A box of Faber-Castell watercolour pencils combined with a Doodle Day challenge made for a fun December.
The Doodle Day challenge this month was to come up with anything that begins with the letters A to Z and is related to water, underwater, ocean, etc.
To this I added my own challenge – To use water colour pencils for each doodle, and become more comfortable with their use throughout the month.
I used better quality paper to what I usually would, Arches Hot Press Smooth 185gr and Aristico Cold Press 200gr. I tore them into rough squares and rectangles, with the idea that it would free me up, not taking the precious new paper too seriously.
Throughout the month I used other media in addition to the Faber-Castell water colour pencils, I really liked the use of India ink, using a nib for outlines or sketching. All doodles evolved from a rough sketch.
My selection of fish, animal, people etc. was very random and depended a lot on my mood, I wanted to try a range of different things and I quickly grew bored with fish. Other Doodlers had a completely different approach for example my friends Teresa Robeson focused on pencil drawn birds for a whole month and Sylvia Liu created a whole range of Pentel Brush markers and digital art Cephalopods. I am sure they will be blogging about this soon.
About a quarter of a way through I created a colour chart. The colours from the Faber-Castell pencils did not exactly match what I saw on the paper, and I wanted to see at a glance the dry colour direct from the pencil and the gradation of the wash as it was thinned with water.
Some of the pigments were more vivid or dissolved easier, I found the gold and copper don’t work very well at all, the silver was slightly better.
I spent roughly half an hour on each doodle, this included looking at picture references, sketching, inking and colouring.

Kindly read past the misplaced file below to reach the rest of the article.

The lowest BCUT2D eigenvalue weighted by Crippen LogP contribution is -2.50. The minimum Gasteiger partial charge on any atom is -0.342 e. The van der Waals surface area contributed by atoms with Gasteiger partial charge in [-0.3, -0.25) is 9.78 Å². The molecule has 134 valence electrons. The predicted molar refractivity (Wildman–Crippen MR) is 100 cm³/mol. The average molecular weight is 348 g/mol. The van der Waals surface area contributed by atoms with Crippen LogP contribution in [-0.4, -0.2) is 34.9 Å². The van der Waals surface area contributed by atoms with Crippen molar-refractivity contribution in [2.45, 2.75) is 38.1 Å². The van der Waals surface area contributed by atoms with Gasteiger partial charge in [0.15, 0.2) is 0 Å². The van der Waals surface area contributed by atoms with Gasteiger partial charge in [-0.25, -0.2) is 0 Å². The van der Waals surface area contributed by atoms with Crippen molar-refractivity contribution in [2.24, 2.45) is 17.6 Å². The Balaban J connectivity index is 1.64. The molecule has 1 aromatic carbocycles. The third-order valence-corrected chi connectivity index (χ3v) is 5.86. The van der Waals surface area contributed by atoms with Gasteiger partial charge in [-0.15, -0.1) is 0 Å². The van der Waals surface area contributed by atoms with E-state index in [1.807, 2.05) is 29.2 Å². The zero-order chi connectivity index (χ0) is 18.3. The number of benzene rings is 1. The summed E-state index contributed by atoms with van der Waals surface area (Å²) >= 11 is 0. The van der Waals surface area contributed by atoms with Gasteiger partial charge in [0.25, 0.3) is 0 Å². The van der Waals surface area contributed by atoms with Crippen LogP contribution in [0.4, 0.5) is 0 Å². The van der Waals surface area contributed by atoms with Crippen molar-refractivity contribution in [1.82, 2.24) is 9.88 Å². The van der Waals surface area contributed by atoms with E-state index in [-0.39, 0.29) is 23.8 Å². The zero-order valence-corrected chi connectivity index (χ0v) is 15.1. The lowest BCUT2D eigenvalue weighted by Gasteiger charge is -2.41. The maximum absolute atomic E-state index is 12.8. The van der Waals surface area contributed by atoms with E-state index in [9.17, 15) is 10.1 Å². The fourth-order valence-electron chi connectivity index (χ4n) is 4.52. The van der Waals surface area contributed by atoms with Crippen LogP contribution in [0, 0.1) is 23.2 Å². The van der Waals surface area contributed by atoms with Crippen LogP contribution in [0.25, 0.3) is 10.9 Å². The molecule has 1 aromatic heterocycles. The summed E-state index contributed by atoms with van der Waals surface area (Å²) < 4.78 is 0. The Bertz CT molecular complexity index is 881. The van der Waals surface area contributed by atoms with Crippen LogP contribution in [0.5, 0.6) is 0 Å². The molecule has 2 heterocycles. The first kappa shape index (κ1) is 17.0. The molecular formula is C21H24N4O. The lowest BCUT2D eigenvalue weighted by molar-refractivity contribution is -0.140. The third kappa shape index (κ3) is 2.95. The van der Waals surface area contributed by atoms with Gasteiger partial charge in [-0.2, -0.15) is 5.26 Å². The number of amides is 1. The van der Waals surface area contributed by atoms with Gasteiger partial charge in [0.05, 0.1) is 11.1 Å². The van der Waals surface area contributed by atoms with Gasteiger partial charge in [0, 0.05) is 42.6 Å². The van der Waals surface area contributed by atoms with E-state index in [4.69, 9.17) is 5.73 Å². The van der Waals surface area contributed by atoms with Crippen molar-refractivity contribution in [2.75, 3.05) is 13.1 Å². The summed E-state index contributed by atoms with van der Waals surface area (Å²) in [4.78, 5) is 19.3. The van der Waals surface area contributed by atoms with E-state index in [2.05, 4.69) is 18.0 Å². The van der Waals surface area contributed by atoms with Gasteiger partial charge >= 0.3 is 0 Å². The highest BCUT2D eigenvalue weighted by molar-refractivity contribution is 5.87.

I was quite pleased with a few of them and not happy with some of them, but all gave me more ease with using the water colour pencils. And I fell in love with the Arches paper and will be experimenting with a heavier paper next.
I had shied away from watercolour for a long time, and hoped that using a watercolour pencil was a way of easing me back in. I found it versatile, fun and easy to use, and the colours were vibrant. It is a great medium and I am less scared of watercolour and even ordered myself some actual tubes of watercolour paints to combine with the pencils in the future.
I'd like to thank all my fellow doodlers who commented on my doodles, offered encouragement, shared a technique, exchanged thoughts on media, pencils, ink etc, the Doodle Day community is awesome.
A little more about Doodle Day, which was started and envisioned by the multi talented Alison Kipnis Hertz can be found at the end of the post.
Now without further ado, here is my Aquatic Alphabet.
Feel free to leave a comment letting me know which letter is your favourite.
A is for Anamone.
And I was immediately in love with the range of colours.
B is for Barracuda ... AND ...